It is clear that suicide is really caused by depression and what happens after one is depressed. Depression is a mediator of the process of the act of suicide, with initial stressors and isolation at either ends, this means that social stressors like discrimination as a result of a teenagers sexuality leads to depressive states in the teenager which causes the teen to develop a low self esteem, thereby causing the teenager to isolate himself/herself.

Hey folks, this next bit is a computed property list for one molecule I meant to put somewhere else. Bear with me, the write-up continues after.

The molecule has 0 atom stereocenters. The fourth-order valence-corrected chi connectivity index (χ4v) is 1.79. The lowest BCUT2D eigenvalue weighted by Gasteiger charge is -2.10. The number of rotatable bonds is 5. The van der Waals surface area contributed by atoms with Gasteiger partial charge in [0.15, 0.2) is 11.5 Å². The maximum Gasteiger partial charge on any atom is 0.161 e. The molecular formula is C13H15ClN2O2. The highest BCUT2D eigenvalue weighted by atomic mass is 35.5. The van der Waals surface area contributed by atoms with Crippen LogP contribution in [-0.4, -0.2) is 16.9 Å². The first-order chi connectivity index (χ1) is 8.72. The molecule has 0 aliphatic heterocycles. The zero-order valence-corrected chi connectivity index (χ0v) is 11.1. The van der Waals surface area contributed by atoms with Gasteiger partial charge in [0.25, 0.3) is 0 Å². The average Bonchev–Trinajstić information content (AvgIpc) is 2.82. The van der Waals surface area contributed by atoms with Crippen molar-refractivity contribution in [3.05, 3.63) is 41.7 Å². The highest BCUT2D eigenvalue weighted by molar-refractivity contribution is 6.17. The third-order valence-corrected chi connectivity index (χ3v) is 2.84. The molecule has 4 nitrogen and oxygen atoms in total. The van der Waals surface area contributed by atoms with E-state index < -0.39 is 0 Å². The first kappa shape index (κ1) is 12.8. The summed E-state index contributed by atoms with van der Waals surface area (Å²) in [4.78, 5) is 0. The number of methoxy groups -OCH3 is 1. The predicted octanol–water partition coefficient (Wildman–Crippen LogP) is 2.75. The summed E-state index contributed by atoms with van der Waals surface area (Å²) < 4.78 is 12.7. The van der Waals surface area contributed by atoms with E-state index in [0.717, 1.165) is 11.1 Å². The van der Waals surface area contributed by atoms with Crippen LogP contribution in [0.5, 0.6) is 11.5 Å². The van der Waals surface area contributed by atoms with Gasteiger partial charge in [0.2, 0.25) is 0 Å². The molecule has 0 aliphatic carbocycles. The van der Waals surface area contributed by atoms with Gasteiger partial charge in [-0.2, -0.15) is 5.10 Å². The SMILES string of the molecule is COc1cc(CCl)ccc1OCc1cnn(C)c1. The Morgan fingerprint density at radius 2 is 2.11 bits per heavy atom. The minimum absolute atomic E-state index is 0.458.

This is when suicidal thoughts creep in; and the obvious result is either death by suicide or attempted suicide. Isolation makes one vulnerable to all manner of thoughts with suicide not being an exception. Suicide in teenagers can be prevented if it is stopped before a kid starts isolating himself or a kid who once engaged in a lot of activities suddenly starts keeping to himself. A depressed teen home alone in a house where his parents keep loaded handguns could easily take his own life. But this could have been stopped if he was under continuous surveillance.